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The Best Way for Your Dog to Ride in the Car with You

Exceptional Canine: Active Dog

By Stacey Brecher for Exceptional Canine

Ready to hit the road with your dog? Before you put the car into drive, it’s important to make sure that your dog is safe. It’s also important to make sure that you have taken the time to do the relevant checks on your vehicle on top of what you are going to be doing for your dog, as the last thing you want to deal with is a car accident. This is why you need to make sure that you have the relevant insurance policy to your name, similar to Geico Auto Insurance (look at a geico review here) to ensure that you are protected should this happen. By not doing this, you will be helping to further keep your dog safe whilst you’re on the road. Here are some options for properly restraining your dog while in the car are in a crate, a harness or a seat belt.
Using a Crate
The Best Way for Your Dog to Ride in the Car with YouIf you decide to keep your dog in a crate for the duration of the car ride, and your vehicle has enough room to stow it, the crate should be large enough for your dog to lie down or stand up and turn around. Bill Rabenberg, owner/trainer at Red Iron Kennels of Manor, Texas explains: “You must also ensure the crate is not so large that the dog can easily be tossed around inside,” he said. “It’s helpful to include a soft crate-bed to provide padding for the dog to lie on, but torn newspapers or cedar shavings also provide a soft spot for animals still learning to ride without getting carsick, and these make cleaning up a snap.”
Keeping your dog in a crate stops your pet from moving around the vehicle while it’s in motion, and also prevents him and you from injury during a sudden stop or accident.
Where to Let Them Ride
The safest place for your dog is in the back seat of the car. You can easily install a harness or dog seat belt to keep your pet from climbing into the front seat. “Some pets are difficult to manage when nervous, and may suddenly climb onto the driver’s lap, interfere with driving or jump down below the driver’s legs, obstructing his ability to reach the gas and brake pedals and possibly causing an accident,” Rabenberg says.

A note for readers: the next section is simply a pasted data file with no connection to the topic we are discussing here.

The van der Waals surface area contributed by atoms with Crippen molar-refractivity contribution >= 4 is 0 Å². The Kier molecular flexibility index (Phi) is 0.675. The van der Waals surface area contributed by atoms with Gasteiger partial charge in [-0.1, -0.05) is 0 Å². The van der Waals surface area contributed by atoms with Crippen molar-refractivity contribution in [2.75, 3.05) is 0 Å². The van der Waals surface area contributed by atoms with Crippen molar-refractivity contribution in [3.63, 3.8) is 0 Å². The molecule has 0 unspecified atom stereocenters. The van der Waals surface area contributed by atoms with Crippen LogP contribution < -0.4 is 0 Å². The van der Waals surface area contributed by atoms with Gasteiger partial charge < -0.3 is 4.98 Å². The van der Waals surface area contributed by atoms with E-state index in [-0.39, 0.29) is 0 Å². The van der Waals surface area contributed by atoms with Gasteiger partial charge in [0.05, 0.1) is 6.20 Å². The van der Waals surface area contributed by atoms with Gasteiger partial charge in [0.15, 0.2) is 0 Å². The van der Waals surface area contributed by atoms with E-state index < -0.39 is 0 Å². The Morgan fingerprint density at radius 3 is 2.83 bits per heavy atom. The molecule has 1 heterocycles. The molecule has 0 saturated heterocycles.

Another reason to keep your pet in the back seat is the danger from the force of a deployed airbag.
Dealing With Fear and Car Sickness
Many dogs are afraid of riding in the car or are apt to get carsick, but there are steps you can take to teach your dog that car rides are fun. Rabenberg suggests allowing the dog to sit in the car in the back seat while you sit in the front seat until he relaxes and then you can pet or reward him. After trying this for a few days, you can turn on the car but not drive anywhere. “After several successful attempts on several days, go for a short drive, just around the block,” Rabenberg says. “When you arrive home, take some time to pet and talk to your pet before getting out of the car, so he knows his reward comes with remaining in the vehicle, not rushing to get out. Repeat this several days in a row, then slowly expand your trips, making them a few blocks longer, and finally take him to a fun location, gradually increasing the distances.”
Allowing your dog to feel more comfortable in a moving car will lower his stress level and prevent accidents in the car. Failure to do so might result in the dog being distracted and taking away your attention. If you divert your attention, the chances of you causing an accident or you being in an accident would be high. Either way, then you would have to face the damages that happen if any. If it’s an injury that happens to you, then you might want to try The Keating Firm or elsewhere to help you recover from the losses. But what if the injury that happens is to the other person? Then you probably would not be in a position to ask for a claim. But, as you can see, these mishaps happen, mostly if no proper care of the dog is ensured. If the dog is comfortably seated, then the drive would be as smooth as possible.
Dogs also enjoy the feel of a breeze coming from the car windows on their faces, too, so feel free to leave the window open, as long as your dog is properly restrained. If not, keep the windows closed to prevent him from falling or jumping out.
Your dog may be unhappy at first, but with a little time and patience, he will soon become used to the restraint and look forward to your next car ride adventure.
Stacey Brecher is an editor at Woman’s World magazine, and a contributor to Animal Fair magazine. Stacey’s blogs have previously appeared on Exceptional Canine.

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